MANILA, Philippines – Who is Commission on Elections Chairman Andres Bautista, the man now at the center of a controversy involving at least P1-billion worth of unexplained wealth?
Before becoming chair of the poll body, Bautista had more than two decades of law practice, serving in international law firms and government agencies.
Born on March 28, 1964 in Quezon City, Bautista is married to Patricia Paz C. Bautista, a businesswoman. They have 4 children, the eldest of whom is 16.
A lawyer by profession, Bautista obtained his law degree from Ateneo de Manila University and graduated class valedictorian in 1990. He pursued a master of laws degree at Harvard University in 1993. He is a member of the Philippine and New York bars.
After graduate school, Bautista joined several private firms before turning to teaching and eventually joining government service.
Bautista practiced law with Castillo Laman Tan & Pantaleon based in Manila in 1992, and Troutman Sanders in Atlanta in 1993. He worked with international law firm White & Case based in New York and Hong Kong for 7 years, before moving to the Allen & Overy law firm in 2001.
In the same year, he became country head of Anglo Oriental Consulting Ltd in Manila, which provides consulting services in international corporate, capital markets, and infrastructure financings.
In 2006, Bautista became CEO of the Kuok Group in the Philippines, the investments of which include Shangri-La hotels and resorts. At the same time, he was also serving as dean of the Far Eastern University’s Institute of Law, a position he held since November 1999. Before becoming dean, he had also been a lecturer in constitutional law in the Morayta campus.
Bautista also previously served as chairman and president of the Philippine Association of Law Schools. He had also been a member of 3 constitutional reform commissions under different Philippine presidents.
In 2010, Bautista headed the Presidential Commission on Good Government (PCGG), replacing former chairman Camilo Sabio. In 2012, Bautista was one of the nominees for the position of chief justice, but lost to then Supreme Court (SC) Associate Justice Maria Lourdes Sereno.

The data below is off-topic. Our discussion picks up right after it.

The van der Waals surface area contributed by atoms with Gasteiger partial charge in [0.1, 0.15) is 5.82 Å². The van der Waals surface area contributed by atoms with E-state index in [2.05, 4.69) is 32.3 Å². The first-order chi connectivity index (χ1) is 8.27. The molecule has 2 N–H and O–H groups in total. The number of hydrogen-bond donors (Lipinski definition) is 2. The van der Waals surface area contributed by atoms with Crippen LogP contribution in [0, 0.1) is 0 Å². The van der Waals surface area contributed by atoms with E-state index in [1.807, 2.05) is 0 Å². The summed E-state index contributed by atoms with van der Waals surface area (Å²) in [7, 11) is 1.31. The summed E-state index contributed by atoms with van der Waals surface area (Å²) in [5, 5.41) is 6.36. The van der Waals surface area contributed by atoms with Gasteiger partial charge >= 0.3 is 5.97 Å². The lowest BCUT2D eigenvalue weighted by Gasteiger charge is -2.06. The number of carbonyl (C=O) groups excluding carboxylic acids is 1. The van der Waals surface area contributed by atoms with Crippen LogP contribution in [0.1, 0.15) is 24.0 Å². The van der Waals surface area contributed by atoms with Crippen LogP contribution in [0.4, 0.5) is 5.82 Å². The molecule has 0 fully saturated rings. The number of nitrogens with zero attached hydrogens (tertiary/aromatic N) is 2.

Three years later, Bautista was tapped by former president Benigno Aquino III to head the Comelec.
He entered the poll body at a time when the Comelec faced a pressing problem: a Supreme Court ruling that could render 82,000 vote-counting machines useless in the 2016 elections.
Bautista had the task of ensuring clean and peaceful elections, but his leadership of the Comelec faced several challenges.
In March 2016, just several months before the May 9 polls, a group of hackers accessed the Comelec database and posted the data – including voter registration data – online. The National Privacy Commission later said Bautista was “criminally liable” for the leak of voters’ data. Several lawyers argued that the data leak was enough to impeach Comelec officials.
In April, the SC granted Rappler’s petition to stop Bautista from restricting online access to the coverage of the presidential and vice presidential debates. This came nearly two months since Rappler filed a lawsuit against the Comelec chief.
In June 2016, all 6 Comelec commissioners criticized Bautista for his “failed leadership,” citing various issues such as the delayed allowances of teachers who served as election inspectors.
Now Bautista is facing another allegation, with his own wife accusing him of having nearly P1 billion in unexplained wealth.
In his 2016 Statement of Assets, Liabilities, and Net Worth (SALN), Bautista declared a net worth of P176.3 million, an increase of P6 million from his 2015 net worth.
Bautista declared real properties totaling P158.5 million and personal properties worth P83.3 million, while he listed liabilities amounting to P65.5 million.
He had the highest net worth in 2016 among the heads of 5 constitutional bodies.
But his wife alleged that Bautista had several bank accounts and condominium units supposedly not included in the Comelec chief’s SALN.
Bautista denied the accusation, however, saying it was an “extortion” attempt by his wife, with whom he has had marital problems.
But he also said that he was ready to face an impeachment complaint over the accusation.
He is not the first Comelec chair to face a possible impeachment complaint. In 2007, former Comelec chief Benjamin Abalos faced an impeachment complaint over corruption allegations involving the controversial national broadband network project with a Chinese firm. Abalos eventually resigned, rendering the impeachment bid against him moot. – Rappler.com